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State Lawmakers Consider Minimum Wage Hike

Rachel Baye

A state House committee is considering a bill gradually raising Maryland’s minimum wage to $15 an hour in the next five years. Local leaders, business owners and labor union representatives came to express their support for the bill.

Whitney Palmer owns a veterinary clinic in Berlin, Maryland. Bridget Dumais, with the Fight for Fifteen Coalition advocacy group, read a letter Palmer wrote in support of a higher minimum wage to the House Economic Matters Committee.

“When people have to work more than one job because they cannot sustain themselves on one low-wage job, it can increase issues with mental health and physical burnout,” Dumais read from Palmer’s letter. “This means they will be less focused, less productive and less friendly with customers.”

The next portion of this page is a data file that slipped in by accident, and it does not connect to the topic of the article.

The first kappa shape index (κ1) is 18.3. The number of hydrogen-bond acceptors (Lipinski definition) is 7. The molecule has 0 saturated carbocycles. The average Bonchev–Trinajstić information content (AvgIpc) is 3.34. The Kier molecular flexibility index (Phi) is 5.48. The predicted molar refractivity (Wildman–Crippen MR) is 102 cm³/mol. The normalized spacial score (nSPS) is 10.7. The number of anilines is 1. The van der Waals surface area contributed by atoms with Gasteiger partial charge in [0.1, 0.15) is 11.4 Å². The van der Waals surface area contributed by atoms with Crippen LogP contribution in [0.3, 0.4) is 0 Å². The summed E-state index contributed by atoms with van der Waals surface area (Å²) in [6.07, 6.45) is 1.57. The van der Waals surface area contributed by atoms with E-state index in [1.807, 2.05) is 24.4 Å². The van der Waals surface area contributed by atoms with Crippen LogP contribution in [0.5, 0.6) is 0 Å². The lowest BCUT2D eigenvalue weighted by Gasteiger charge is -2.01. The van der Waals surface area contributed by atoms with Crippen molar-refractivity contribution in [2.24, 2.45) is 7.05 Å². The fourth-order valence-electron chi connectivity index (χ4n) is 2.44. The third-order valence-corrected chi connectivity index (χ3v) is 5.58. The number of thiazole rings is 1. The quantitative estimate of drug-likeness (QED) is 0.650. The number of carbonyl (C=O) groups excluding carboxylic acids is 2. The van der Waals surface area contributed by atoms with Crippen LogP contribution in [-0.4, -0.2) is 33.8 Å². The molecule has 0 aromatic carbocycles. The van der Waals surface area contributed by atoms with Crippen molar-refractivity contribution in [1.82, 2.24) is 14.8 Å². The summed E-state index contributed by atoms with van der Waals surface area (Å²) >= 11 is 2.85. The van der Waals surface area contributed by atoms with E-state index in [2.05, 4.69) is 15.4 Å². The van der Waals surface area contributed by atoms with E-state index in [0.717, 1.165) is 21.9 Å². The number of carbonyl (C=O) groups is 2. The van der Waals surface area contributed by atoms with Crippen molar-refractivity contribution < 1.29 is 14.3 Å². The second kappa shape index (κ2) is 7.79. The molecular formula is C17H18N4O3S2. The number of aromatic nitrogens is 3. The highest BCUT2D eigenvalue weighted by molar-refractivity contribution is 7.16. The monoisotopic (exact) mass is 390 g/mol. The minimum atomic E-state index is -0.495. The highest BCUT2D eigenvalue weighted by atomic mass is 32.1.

She wrote that the higher wage will also increase consumer spending.

Montgomery County has already begun its own phase-in of a $15 minimum wage. County Executive Marc Elrich told the committee that the change has been a boon for business.

“Since we raised the minimum wage, employment has gone up, unemployment has gone down, and the doom and gloom predicted in 2013 did not materialize,” he said.

Low-wage jobs force the county to spend more on social services, like food and housing assistance, he added.

But Del. Steve Arentz, a Republican from the Eastern Shore, said he is concerned about the impact on small businesses, especially in rural areas.

“For us, this is going to be a major heartbreak,” Arentz said. “Most of our business is retail or farming, and when you start looking at those businesses, if the people, don’t have the disposable income, it’s really tough and we’re going to be raising prices.”

He asked if the proponents of the bill would be OK with allowing an exception for the Eastern Shore. However, they said the change needs to occur statewide to have the best impact.

Rachel Baye is a senior reporter and editor in WYPR's newsroom.
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